Throughout college, I made it a point to visit Coach Ed and the high school team from time to time. We talked about a lot of things, but of course, the main topic was track & field. Amidst the frantic routine of college and college track, Coach Ed’s calm demeanor was an oasis.

Coach Ed (UAAP 72)

What I admire most about Coach Ed is his humility. Despite countless achievements, he is always modest underneath the spotlight.  He considers himself as a good motivator, not a great coach. Not once have I seen him scold or berate a student-athlete. Instead, he has quite a few catchy lines such as “Enjoy life!” and “It takes time to cook good food!” at his disposal.

In more than two decades as head coach of the high school team, Coach Ed has trained the likes of Jay Arteficio, Illac Diaz and John Aguilar. He really does have that keen eye for talent. As a scrawny 16-year high school junior, I found inspiration in the exploits of these fine athletes. But then again, my nascent knowledge of track prevented me from seeing the entire picture. Even today, emerging talents like JB Capinpin and Maki de Jesus – both Palarong Pambansa medalists – can trace the roots of their success to this humble man from Zamboanga (although I’m sure, in Coach Ed would deny this, in his usual self-deprecating fashion).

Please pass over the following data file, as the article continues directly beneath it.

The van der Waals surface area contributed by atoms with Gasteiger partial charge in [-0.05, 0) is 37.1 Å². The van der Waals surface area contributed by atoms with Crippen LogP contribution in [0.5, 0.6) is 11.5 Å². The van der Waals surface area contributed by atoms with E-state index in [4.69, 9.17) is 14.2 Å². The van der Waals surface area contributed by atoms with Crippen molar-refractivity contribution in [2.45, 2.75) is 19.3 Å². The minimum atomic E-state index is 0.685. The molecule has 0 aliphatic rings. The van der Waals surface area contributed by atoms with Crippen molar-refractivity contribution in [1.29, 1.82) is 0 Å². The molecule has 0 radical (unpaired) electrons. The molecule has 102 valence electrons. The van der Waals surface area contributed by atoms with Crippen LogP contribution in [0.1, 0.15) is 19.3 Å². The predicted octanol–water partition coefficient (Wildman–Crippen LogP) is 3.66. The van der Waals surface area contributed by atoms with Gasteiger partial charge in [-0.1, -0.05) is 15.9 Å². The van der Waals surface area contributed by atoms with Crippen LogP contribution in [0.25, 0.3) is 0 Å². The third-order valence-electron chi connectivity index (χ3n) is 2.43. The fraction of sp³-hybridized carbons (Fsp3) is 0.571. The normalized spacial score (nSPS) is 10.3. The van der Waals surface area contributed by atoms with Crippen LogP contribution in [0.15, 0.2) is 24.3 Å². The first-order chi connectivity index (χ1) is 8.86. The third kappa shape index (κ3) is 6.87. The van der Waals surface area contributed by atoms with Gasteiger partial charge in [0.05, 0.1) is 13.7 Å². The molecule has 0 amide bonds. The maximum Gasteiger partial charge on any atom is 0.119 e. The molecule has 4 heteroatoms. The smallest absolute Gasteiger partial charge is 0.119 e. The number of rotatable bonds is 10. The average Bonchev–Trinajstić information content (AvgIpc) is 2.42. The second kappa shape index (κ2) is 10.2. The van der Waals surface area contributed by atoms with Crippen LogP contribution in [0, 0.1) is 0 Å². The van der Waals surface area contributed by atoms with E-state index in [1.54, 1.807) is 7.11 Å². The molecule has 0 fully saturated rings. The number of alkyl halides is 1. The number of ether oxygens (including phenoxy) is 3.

Coach and I after my last UAAP (UAAP 70, Feb 2008)

8 years later, having competed for 5 years in the college ranks, I found myself in Rizal yet again. I witnessed a high caliber high school competition, with Palarong Pambansa standouts among the young athletes. With the high school team’s 20-year winning streak (and the subsequent 5-year winning streak) a distant memory, the current crop of student-athletes lost 1st place by a measly 6 points from a determined rival in UP.

The young men were openly crying, ruing their lost chances and their lost Crown. I haven’t missed a single UAAP meet since Season 64; this is the first time I’ve seen such raw emotion.

Coach Ed was nowhere to be found, however. At first I thought that Coach was just a sore loser. I was light years away from the truth. In a YM conversation days later, I had my answer. “Okay lang sa aking matalo,” said Coach Ed. “Hindi ko lang kayang makitang umiiyak ang mga anak ko.”

I was touched by Coach Ed’s concern. This was cura personalis at its best.  Through the years, Coach made it a point to do various chores for his athletes as much as possible (piecing together makeshift racing bibs, bringing food, carrying throwing implements and hurdles around), likening his wards to his own children. I never realized how seriously he took this to heart until then.

If I can highlight an underlying reason for Coach Ed’s success, it has to be this close, paternal bond with his athletes.

Indeed, training programs, coaching philosophies and genetics matter. Ultimately, what binds all these – what makes winning worthwhile or defeat less damning – is the unique relationship between athlete and coach.

Photo credits:

Joseph Angan